EcstasyLiteratureReview Dayton.pdf


Preview of PDF document ecstasyliteraturereview-dayton.pdf

Page 1 2 3 45615

Text preview


piperonylmethlketone (PMK) (EMCDDA 2009; Brunt et al. 2012; UNODC 2013). The
data suggests that MDMA-like substances supplemented the scarcity of MDMA.
DIMS reported significantly low MDMA levels in 2008 in 2009, yet 70% of ecstasy
pills contained solely MDMA-like substances (UNODC 2013). Severe declines
occurred in the first six months of 2009, with only 40% of analyzed tablets
containing MLS (Brunt et al. 2010). In 2010 and 2011, the proportion rebounded to
82% and 85% MLS, respectively (UNODC 2013).
Despite the complexity of the global ecstasy market, tablet analyses have revealed
various consistencies. For example, certain adulterant substances and tablet
location appear to be correlated. Tablets from Luxembourg, Spain, and Turkey
commonly contain new amphetamines uncontrolled by international drug law. Nine
other European countries (west, north, and eastern inclusive) identified mCPP in at
least 20% of analyzed pills. New Zealand reports 4-methylethcathinone (4-MEC) as
the most common substance in ecstasy tablets (UNODC 2013). East and South-East
Asia report widespread ketamine adulteration. Variation is likely tied to regional
drug availability and, consequently, production costs. The high demand for ecstasy
incentivizes producers to package readily available substances in tablet form. Global
drug operations, however, complicate the assessment of manufacturing’s role in
tablet purity. In Hong Kong, “cross contamination” among smuggled drugs rather
than the manufacturing process is credited with high levels of detected ketamine
adulteration (Cheng et al. 2006). As is the case in East Asia, the larger regional drug
market manifests itself in ecstasy pill content.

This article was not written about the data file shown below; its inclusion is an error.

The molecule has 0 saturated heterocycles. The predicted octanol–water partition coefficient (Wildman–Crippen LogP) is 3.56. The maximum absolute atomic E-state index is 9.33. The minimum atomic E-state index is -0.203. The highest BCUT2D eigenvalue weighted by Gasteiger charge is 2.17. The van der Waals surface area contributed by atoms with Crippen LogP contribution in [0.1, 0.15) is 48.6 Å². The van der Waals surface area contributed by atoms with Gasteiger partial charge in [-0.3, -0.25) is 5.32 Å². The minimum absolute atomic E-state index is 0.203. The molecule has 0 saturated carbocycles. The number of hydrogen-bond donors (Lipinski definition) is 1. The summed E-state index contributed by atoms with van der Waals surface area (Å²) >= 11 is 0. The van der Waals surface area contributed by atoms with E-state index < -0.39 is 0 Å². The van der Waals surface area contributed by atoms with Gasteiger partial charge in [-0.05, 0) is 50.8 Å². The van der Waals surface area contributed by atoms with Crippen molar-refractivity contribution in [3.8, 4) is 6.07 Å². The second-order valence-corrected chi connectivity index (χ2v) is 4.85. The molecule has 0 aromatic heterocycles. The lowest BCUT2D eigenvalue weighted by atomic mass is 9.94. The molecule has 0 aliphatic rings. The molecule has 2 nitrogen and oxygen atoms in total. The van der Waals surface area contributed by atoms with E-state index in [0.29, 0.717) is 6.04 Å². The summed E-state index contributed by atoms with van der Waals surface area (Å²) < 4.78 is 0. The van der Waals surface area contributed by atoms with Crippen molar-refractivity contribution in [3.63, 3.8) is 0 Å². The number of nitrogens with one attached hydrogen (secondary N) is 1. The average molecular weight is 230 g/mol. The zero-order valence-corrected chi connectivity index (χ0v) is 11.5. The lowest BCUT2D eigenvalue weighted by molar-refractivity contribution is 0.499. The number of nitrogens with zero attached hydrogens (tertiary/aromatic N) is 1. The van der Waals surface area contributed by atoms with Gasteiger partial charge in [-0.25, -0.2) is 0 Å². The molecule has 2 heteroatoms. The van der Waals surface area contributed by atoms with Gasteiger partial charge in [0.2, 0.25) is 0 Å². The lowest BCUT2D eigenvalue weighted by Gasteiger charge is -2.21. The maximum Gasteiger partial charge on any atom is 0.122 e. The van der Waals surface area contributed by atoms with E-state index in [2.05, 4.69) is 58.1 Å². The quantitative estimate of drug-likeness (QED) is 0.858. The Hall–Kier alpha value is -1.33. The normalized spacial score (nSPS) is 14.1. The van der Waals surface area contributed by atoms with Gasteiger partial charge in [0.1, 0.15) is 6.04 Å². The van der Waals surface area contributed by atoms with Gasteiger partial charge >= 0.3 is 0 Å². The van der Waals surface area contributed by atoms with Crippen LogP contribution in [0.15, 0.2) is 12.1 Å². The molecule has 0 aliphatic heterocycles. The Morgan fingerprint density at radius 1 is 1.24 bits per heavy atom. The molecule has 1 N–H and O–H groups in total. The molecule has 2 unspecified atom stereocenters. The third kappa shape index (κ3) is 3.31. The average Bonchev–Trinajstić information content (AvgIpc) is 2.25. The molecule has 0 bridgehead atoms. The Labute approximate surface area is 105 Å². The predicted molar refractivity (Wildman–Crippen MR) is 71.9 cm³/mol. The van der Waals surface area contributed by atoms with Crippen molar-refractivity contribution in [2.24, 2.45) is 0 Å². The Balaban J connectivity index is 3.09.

Whether intentional due to manufacturing or collateral due to illicit supply chains,
the United Nations Office of Drugs and Crime in 2013 established that for several
years, ketamine has been sold or substituted for ecstasy in East Asia (UNODC 2013).
Analyzing 89 tablet seizures between 2002 and early 2004, Cheng et al. (2006)
detected the substance in 80% of the sample. While ketamine abuse remains
prevalent in the region, ecstasy pill content may continue to reflect this. The nature
of adulteration in East Asia speaks to ecstasy markets’ susceptibility to larger,
preexisting drug operations. The connection likely varies in extremity relative to
location. Despite regional differences, global ecstasy analyses reveal a plethora of
substances, both new and old.
A variety of synthetic drugs have substituted MDMA in tablets sold as ecstasy. In an
attempt to replicate MDMA’s psychoactive properties while sidestepping global
drug laws, some “designer drugs” are produced in tablet form and sold as ecstasy.
Substances such as methylone and meta-chlorophenylpiperazine (mCPP) are
common, providing “serotonergic substitutes for ecstasy” (Bossong et al. 2005;
Brunt et al. 2011). While little is known about resultant health effects, user response
varies by substance. Mephedrone (4-methylmethcathinone), for example, provides
enjoyable subjective effects in users. Upon rising prevalence in 2009 (Gibbons
2012), 11.5% of ecstasy tablets in the Netherlands contained mephedrone
exclusively (Brunt et al. 2011). The drug continued to be sold as ecstasy for a period
of two years. Subsequent federal action in Australia caused sharp declines in